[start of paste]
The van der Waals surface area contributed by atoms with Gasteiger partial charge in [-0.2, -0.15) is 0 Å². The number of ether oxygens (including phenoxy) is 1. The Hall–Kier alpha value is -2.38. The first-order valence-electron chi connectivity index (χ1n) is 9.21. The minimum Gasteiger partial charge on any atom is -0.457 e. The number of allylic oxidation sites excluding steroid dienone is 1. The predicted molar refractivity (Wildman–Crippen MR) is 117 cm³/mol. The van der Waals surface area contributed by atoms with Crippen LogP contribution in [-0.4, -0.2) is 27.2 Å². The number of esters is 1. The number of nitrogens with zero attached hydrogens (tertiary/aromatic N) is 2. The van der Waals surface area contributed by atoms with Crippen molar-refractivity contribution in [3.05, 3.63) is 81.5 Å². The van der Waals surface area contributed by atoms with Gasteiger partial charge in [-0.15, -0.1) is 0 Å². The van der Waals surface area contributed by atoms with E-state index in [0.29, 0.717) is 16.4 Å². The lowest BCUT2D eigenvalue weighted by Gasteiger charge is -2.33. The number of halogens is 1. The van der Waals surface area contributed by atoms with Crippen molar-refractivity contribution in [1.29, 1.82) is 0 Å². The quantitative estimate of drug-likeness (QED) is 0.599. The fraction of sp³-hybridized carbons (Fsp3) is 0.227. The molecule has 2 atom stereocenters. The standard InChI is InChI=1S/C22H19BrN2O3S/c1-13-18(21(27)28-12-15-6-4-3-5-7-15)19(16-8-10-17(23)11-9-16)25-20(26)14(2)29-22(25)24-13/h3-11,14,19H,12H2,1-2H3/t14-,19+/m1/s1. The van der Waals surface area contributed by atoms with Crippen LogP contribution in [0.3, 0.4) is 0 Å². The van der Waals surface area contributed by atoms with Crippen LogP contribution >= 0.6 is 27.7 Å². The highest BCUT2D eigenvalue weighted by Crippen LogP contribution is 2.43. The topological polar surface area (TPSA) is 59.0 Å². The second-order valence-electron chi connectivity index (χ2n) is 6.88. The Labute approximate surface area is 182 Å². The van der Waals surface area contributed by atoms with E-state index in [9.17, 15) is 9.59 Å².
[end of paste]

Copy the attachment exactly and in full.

The van der Waals surface area contributed by atoms with Gasteiger partial charge in [-0.2, -0.15) is 0 Å². The number of ether oxygens (including phenoxy) is 1. The Hall–Kier alpha value is -2.38. The first-order valence-electron chi connectivity index (χ1n) is 9.21. The minimum Gasteiger partial charge on any atom is -0.457 e. The number of allylic oxidation sites excluding steroid dienone is 1. The predicted molar refractivity (Wildman–Crippen MR) is 117 cm³/mol. The van der Waals surface area contributed by atoms with Crippen LogP contribution in [-0.4, -0.2) is 27.2 Å². The number of esters is 1. The number of nitrogens with zero attached hydrogens (tertiary/aromatic N) is 2. The van der Waals surface area contributed by atoms with Crippen molar-refractivity contribution in [3.05, 3.63) is 81.5 Å². The van der Waals surface area contributed by atoms with Gasteiger partial charge in [-0.15, -0.1) is 0 Å². The van der Waals surface area contributed by atoms with E-state index in [0.29, 0.717) is 16.4 Å². The lowest BCUT2D eigenvalue weighted by Gasteiger charge is -2.33. The number of halogens is 1. The van der Waals surface area contributed by atoms with Crippen molar-refractivity contribution in [1.29, 1.82) is 0 Å². The quantitative estimate of drug-likeness (QED) is 0.599. The fraction of sp³-hybridized carbons (Fsp3) is 0.227. The molecule has 2 atom stereocenters. The standard InChI is InChI=1S/C22H19BrN2O3S/c1-13-18(21(27)28-12-15-6-4-3-5-7-15)19(16-8-10-17(23)11-9-16)25-20(26)14(2)29-22(25)24-13/h3-11,14,19H,12H2,1-2H3/t14-,19+/m1/s1. The van der Waals surface area contributed by atoms with Crippen LogP contribution in [0.3, 0.4) is 0 Å². The van der Waals surface area contributed by atoms with Crippen LogP contribution >= 0.6 is 27.7 Å². The highest BCUT2D eigenvalue weighted by Crippen LogP contribution is 2.43. The topological polar surface area (TPSA) is 59.0 Å². The second-order valence-electron chi connectivity index (χ2n) is 6.88. The Labute approximate surface area is 182 Å². The van der Waals surface area contributed by atoms with E-state index in [9.17, 15) is 9.59 Å².